Unloading a river convoy of humanitarian supplies in Mali in 2023. | © T. N’Daou / HI
With the support of the European Union, HI provides other NGOs in Mali with a road and river transport solution for delivering their aid to communities in need.
In 2023, an estimated 8.8 million Malians were in need of humanitarian assistance1. However, the country’s deteriorating security situation has made it increasingly difficult for humanitarian actors to deliver aid. To help with this situation, HI is providing other NGOs operating in the country with a free transport service – funded by the European Union – that ensures their aid reaches even the most remote villages. Seydou Diallo works for HI as a driver assistant: he accompanies these aid convoys to make sure the supplies arrive safely.
Seydou Diallo began working as a driver assistant for HI in 2020. His role is to be present at every stage of the convoy. He assists with the loading of goods in the departure town and makes sure that everything is in order (quantity, weight of packages, etc.). Then, he helps the drivers of the local companies contracted by HI to liaise with the teams of the client organisation. Once at destination, he supervises the unloading of the equipment.
"When I started working with HI, I was unemployed. I applied for the job to earn some extra money and cover my household expenses. Later, I had the opportunity to do more stable jobs, but HI never dropped me. I was still able to do one or two convoys a month. When I wasn't available, HI would let me get on with my other jobs and as soon as I was available again, I would let them know. This way of working has suited me very well; I really appreciate it.”
Seydou has seen some changes since he first started his job. At first, there were some problems to sort out, such as when the goods to be transported were not the ones received for loading. But today, everything runs smoothly and Seydou works with teams who are used to working together and who get on well.
In 2023, HI trained 400 people working on its convoys, including drivers, load handlers and driver assistants. The training covered humanitarian access, the risk and security management of transport in Mali, as well as the humanitarian supply chain. HI’s teams also ran risk education sessions, so that participants could identify dangerous situations and would know how to behave in the sensitive areas to which they travelled.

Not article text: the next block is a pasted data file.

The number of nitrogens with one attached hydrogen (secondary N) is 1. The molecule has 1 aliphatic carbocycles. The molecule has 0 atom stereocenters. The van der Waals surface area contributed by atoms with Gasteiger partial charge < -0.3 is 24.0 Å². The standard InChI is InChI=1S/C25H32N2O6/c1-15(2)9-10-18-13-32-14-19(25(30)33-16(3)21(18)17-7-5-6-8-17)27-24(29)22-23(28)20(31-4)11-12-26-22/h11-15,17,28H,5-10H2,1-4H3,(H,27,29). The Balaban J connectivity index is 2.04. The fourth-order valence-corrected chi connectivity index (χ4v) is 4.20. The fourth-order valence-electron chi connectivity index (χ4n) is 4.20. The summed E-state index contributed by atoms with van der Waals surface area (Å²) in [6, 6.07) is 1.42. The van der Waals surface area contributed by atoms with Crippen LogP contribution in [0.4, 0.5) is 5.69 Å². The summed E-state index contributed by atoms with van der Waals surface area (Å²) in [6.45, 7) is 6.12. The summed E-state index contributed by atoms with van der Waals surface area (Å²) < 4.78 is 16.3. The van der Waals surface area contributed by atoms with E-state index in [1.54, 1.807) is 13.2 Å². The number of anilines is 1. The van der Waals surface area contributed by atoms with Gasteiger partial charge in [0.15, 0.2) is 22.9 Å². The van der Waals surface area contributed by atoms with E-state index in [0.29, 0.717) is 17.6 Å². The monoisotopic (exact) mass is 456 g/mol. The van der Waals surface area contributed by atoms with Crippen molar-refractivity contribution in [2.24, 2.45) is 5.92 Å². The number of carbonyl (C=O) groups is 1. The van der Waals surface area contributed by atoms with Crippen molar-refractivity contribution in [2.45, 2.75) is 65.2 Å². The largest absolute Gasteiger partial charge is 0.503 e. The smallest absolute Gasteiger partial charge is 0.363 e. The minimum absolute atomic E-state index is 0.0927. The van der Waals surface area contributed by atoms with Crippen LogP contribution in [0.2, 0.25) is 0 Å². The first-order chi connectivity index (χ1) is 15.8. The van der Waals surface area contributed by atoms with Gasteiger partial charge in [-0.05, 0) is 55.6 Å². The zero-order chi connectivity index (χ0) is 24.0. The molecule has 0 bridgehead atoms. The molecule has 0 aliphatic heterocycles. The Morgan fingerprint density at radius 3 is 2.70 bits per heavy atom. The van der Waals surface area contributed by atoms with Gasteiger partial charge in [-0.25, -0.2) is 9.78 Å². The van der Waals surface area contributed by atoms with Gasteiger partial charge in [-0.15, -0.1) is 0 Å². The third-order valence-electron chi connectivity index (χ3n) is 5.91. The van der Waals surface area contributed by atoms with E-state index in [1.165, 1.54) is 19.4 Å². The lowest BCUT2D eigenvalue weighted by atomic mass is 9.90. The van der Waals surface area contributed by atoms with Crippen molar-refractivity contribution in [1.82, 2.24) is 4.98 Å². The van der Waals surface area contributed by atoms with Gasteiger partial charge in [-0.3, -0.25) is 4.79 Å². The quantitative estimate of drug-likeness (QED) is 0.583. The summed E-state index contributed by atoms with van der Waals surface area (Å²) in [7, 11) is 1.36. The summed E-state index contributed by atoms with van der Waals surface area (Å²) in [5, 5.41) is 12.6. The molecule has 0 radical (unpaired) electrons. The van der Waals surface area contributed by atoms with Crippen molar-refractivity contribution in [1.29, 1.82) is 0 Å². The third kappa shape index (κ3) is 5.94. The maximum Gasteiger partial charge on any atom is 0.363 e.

"The fact that HI doesn’t have its own vehicles and only uses local transporters is a plus for the population. It helps to boost Mali’s economy and provide jobs, and I think that's important. It's a win-win situation," says Seydou.
In Mali, HI has developed logistical expertise and in-depth knowledge of the field and its actors. It puts this knowledge to use transporting humanitarian goods (medical supplies, food, etc.) by road and river for other NGOs. In a country where the security situation is particularly complex, HI delivers these supplies to the most remote villages, where they are then distributed to the communities by the NGOs using the platform's transport services.
"It's the HI teams who tell us when we can leave and keep us up to date with the situation on the road. For my part, I keep them informed of the convoy’s progress. I'm HI's eyes and ears in the convoy, so I've gradually taken on more responsibility over the course of the project," explains Seydou.
In 2023, despite the many access problems, HI transported around 1,200 tonnes of humanitarian aid via 165 road operations and 15 river operations. This safe, fast and cost-effective service was used by more than 40 organisations.
This supply and transport project is being implemented with the support of the European Union. The European Union and its Member States are the world's leading donors of humanitarian aid: https://civil-protection-humanitarian-aid.ec.europa.eu.Through its Civil Protection and Humanitarian Aid Operations department (ECHO), the European Union helps millions of victims of conflicts and disasters every year. With headquarters in Brussels and a global network of field offices, the EU provides assistance to the most vulnerable people on the basis of humanitarian needs.
However, the views and opinions expressed are those of HI only and do not necessarily reflect those of the European Union. Neither the European Union nor the granting authority can be held responsible for them.